The Development and Correlates of Gender Role Orientations in African-American Youth

Olivenne D. Skinner, Susan Marie McHale

Research output: Contribution to journalArticle

2 Citations (Scopus)

Abstract

This study charted the development of gendered personality qualities, activity interests, and attitudes across adolescence (approximately ages 9–18) among 319 African-American youth from 166 families. The relations between daily time spent with father, mother, and male and female peers—the gendered contexts of youth's daily activities—and (changes in) these gender role orientations were also assessed. Boys and girls differed in their gender role orientations in stereotypical ways: interest in masculine and feminine activities, and attitude traditionality generally declined, but instrumentality increased across adolescence and expressivity first increased and later decreased. Some gender differences and variations in change were conditioned by time spent with same- and other-sex gender parents and peers. The most consistent pattern was time with male peers predicting boys' stereotypical characteristics.

Original languageEnglish (US)
Pages (from-to)1704-1719
Number of pages16
JournalChild development
Volume89
Issue number5
DOIs
StatePublished - Sep 1 2018

Fingerprint

gender role
African Americans
adolescence
Personality Development
gender-specific factors
personality
father
parents
Fathers
Parents
gender
Mothers
time
American

All Science Journal Classification (ASJC) codes

  • Pediatrics, Perinatology, and Child Health
  • Education
  • Developmental and Educational Psychology

Cite this

@article{b51a2e9c7e2d4508a6ca13e29503b00d,
title = "The Development and Correlates of Gender Role Orientations in African-American Youth",
abstract = "This study charted the development of gendered personality qualities, activity interests, and attitudes across adolescence (approximately ages 9–18) among 319 African-American youth from 166 families. The relations between daily time spent with father, mother, and male and female peers—the gendered contexts of youth's daily activities—and (changes in) these gender role orientations were also assessed. Boys and girls differed in their gender role orientations in stereotypical ways: interest in masculine and feminine activities, and attitude traditionality generally declined, but instrumentality increased across adolescence and expressivity first increased and later decreased. Some gender differences and variations in change were conditioned by time spent with same- and other-sex gender parents and peers. The most consistent pattern was time with male peers predicting boys' stereotypical characteristics.",
author = "Skinner, {Olivenne D.} and McHale, {Susan Marie}",
year = "2018",
month = "9",
day = "1",
doi = "10.1111/cdev.12828",
language = "English (US)",
volume = "89",
pages = "1704--1719",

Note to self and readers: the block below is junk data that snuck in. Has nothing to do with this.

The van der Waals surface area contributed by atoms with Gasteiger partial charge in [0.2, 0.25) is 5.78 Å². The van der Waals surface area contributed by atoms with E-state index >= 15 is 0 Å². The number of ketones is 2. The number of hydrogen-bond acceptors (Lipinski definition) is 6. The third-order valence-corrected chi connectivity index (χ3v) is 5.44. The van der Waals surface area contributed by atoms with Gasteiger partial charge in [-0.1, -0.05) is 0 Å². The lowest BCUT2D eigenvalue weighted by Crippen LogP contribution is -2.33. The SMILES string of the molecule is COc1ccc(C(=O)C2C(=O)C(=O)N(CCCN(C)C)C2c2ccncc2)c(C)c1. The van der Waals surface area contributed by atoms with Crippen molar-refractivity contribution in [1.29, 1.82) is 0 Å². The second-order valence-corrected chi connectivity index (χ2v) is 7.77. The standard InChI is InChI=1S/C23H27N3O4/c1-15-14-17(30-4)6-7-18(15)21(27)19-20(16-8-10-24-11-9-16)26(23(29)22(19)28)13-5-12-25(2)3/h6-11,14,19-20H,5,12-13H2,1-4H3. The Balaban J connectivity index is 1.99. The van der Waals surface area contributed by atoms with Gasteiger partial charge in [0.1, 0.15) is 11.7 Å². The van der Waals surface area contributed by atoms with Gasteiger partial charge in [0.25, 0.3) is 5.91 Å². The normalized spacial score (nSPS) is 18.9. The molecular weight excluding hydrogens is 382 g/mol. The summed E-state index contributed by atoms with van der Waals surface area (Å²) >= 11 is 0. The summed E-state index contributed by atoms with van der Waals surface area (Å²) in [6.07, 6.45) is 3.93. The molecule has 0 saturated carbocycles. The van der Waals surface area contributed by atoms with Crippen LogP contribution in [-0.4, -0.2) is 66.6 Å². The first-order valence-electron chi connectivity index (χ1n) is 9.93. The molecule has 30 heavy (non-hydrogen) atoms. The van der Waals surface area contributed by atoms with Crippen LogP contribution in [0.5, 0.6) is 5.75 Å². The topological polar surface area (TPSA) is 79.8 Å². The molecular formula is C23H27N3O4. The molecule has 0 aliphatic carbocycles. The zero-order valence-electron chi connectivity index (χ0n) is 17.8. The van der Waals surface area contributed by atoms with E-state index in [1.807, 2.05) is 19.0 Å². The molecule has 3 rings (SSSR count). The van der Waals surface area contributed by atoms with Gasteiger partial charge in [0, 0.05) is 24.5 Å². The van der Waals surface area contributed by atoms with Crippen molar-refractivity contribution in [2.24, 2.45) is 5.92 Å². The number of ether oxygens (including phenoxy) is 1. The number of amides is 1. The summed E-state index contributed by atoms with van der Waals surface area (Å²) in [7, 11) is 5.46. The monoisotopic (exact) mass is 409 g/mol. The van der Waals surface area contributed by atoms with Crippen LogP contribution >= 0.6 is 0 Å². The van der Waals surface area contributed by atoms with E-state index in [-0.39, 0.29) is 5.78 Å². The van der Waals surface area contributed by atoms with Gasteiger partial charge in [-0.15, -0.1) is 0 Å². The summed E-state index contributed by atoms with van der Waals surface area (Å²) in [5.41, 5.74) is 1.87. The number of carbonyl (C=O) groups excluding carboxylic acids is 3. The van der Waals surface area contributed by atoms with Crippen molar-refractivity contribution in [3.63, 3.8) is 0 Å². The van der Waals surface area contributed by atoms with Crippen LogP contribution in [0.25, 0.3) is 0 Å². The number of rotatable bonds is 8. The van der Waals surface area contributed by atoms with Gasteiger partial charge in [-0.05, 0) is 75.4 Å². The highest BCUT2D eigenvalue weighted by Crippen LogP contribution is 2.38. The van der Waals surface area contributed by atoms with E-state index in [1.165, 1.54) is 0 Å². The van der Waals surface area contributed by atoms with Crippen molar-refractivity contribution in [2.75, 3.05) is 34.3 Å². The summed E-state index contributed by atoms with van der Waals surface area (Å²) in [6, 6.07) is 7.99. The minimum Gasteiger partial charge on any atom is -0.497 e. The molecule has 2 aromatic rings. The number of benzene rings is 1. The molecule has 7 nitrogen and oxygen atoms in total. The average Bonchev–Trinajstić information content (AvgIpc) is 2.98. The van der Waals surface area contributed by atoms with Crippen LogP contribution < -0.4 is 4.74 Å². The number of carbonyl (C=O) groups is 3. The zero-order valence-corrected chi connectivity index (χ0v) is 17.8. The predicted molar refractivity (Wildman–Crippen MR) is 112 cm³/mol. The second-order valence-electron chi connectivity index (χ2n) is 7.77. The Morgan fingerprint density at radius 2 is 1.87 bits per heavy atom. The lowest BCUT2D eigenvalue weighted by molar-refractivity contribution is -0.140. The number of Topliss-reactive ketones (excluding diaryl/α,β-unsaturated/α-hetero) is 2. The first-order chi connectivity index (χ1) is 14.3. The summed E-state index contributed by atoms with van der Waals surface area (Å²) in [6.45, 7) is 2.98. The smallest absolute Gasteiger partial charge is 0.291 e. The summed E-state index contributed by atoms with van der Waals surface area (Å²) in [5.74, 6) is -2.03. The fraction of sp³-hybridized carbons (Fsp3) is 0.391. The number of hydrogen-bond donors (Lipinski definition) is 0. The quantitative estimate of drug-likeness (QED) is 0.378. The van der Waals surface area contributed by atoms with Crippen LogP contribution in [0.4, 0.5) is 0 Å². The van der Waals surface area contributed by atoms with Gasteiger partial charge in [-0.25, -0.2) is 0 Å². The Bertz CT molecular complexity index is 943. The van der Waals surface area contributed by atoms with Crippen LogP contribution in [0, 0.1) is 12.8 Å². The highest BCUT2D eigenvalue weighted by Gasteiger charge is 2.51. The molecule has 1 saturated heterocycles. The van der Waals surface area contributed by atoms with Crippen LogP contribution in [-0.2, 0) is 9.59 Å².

journal = "Child Development",
issn = "0009-3920",
publisher = "Wiley-Blackwell",
number = "5",

}

The Development and Correlates of Gender Role Orientations in African-American Youth. / Skinner, Olivenne D.; McHale, Susan Marie.

In: Child development, Vol. 89, No. 5, 01.09.2018, p. 1704-1719.

Research output: Contribution to journalArticle

TY - JOUR

T1 - The Development and Correlates of Gender Role Orientations in African-American Youth

AU - Skinner, Olivenne D.

AU - McHale, Susan Marie

PY - 2018/9/1

Y1 - 2018/9/1

N2 - This study charted the development of gendered personality qualities, activity interests, and attitudes across adolescence (approximately ages 9–18) among 319 African-American youth from 166 families. The relations between daily time spent with father, mother, and male and female peers—the gendered contexts of youth's daily activities—and (changes in) these gender role orientations were also assessed. Boys and girls differed in their gender role orientations in stereotypical ways: interest in masculine and feminine activities, and attitude traditionality generally declined, but instrumentality increased across adolescence and expressivity first increased and later decreased. Some gender differences and variations in change were conditioned by time spent with same- and other-sex gender parents and peers. The most consistent pattern was time with male peers predicting boys' stereotypical characteristics.

AB - This study charted the development of gendered personality qualities, activity interests, and attitudes across adolescence (approximately ages 9–18) among 319 African-American youth from 166 families. The relations between daily time spent with father, mother, and male and female peers—the gendered contexts of youth's daily activities—and (changes in) these gender role orientations were also assessed. Boys and girls differed in their gender role orientations in stereotypical ways: interest in masculine and feminine activities, and attitude traditionality generally declined, but instrumentality increased across adolescence and expressivity first increased and later decreased. Some gender differences and variations in change were conditioned by time spent with same- and other-sex gender parents and peers. The most consistent pattern was time with male peers predicting boys' stereotypical characteristics.

UR - http://www.scopus.com/inward/record.url?scp=85018445969&partnerID=8YFLogxK

UR - http://www.scopus.com/inward/citedby.url?scp=85018445969&partnerID=8YFLogxK

U2 - 10.1111/cdev.12828

DO - 10.1111/cdev.12828

M3 - Article

C2 - 28474457

AN - SCOPUS:85018445969

VL - 89

SP - 1704

EP - 1719

JO - Child Development

JF - Child Development

SN - 0009-3920

IS - 5

ER -